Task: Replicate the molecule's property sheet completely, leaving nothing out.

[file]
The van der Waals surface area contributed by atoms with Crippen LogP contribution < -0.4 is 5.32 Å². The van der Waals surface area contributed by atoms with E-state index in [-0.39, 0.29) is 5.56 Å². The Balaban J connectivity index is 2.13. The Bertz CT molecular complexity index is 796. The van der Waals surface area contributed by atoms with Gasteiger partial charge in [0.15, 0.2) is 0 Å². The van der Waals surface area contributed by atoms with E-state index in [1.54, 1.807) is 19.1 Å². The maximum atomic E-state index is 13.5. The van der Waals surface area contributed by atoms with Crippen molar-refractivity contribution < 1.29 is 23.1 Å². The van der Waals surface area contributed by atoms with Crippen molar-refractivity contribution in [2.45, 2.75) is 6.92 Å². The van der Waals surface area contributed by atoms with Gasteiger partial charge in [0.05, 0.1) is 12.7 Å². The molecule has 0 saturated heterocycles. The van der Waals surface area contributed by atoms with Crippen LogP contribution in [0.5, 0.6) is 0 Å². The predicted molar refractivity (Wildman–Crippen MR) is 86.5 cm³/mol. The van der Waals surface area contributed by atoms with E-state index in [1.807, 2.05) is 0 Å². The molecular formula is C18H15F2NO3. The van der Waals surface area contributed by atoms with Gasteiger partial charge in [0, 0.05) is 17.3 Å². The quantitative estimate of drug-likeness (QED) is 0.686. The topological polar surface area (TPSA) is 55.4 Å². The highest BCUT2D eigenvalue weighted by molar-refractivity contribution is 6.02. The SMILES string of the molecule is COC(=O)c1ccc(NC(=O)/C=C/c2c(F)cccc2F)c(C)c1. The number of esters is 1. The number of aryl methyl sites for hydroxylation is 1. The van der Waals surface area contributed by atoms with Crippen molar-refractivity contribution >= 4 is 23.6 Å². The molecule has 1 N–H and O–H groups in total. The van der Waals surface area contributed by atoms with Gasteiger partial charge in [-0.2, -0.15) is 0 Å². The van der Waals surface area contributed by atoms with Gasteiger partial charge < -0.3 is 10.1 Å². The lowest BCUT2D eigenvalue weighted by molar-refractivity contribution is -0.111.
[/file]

The van der Waals surface area contributed by atoms with Crippen LogP contribution < -0.4 is 5.32 Å². The van der Waals surface area contributed by atoms with E-state index in [-0.39, 0.29) is 5.56 Å². The Balaban J connectivity index is 2.13. The Bertz CT molecular complexity index is 796. The van der Waals surface area contributed by atoms with Gasteiger partial charge in [0.15, 0.2) is 0 Å². The van der Waals surface area contributed by atoms with E-state index in [1.54, 1.807) is 19.1 Å². The maximum atomic E-state index is 13.5. The van der Waals surface area contributed by atoms with Crippen molar-refractivity contribution < 1.29 is 23.1 Å². The van der Waals surface area contributed by atoms with Crippen molar-refractivity contribution in [2.45, 2.75) is 6.92 Å². The van der Waals surface area contributed by atoms with Gasteiger partial charge in [0.05, 0.1) is 12.7 Å². The molecule has 0 saturated heterocycles. The van der Waals surface area contributed by atoms with Crippen LogP contribution in [0.5, 0.6) is 0 Å². The predicted molar refractivity (Wildman–Crippen MR) is 86.5 cm³/mol. The van der Waals surface area contributed by atoms with E-state index in [1.807, 2.05) is 0 Å². The molecular formula is C18H15F2NO3. The van der Waals surface area contributed by atoms with Gasteiger partial charge in [0, 0.05) is 17.3 Å². The quantitative estimate of drug-likeness (QED) is 0.686. The topological polar surface area (TPSA) is 55.4 Å². The highest BCUT2D eigenvalue weighted by molar-refractivity contribution is 6.02. The SMILES string of the molecule is COC(=O)c1ccc(NC(=O)/C=C/c2c(F)cccc2F)c(C)c1. The number of esters is 1. The number of aryl methyl sites for hydroxylation is 1. The van der Waals surface area contributed by atoms with Crippen molar-refractivity contribution >= 4 is 23.6 Å². The molecule has 1 N–H and O–H groups in total. The van der Waals surface area contributed by atoms with Gasteiger partial charge in [-0.2, -0.15) is 0 Å². The van der Waals surface area contributed by atoms with Gasteiger partial charge < -0.3 is 10.1 Å². The lowest BCUT2D eigenvalue weighted by molar-refractivity contribution is -0.111.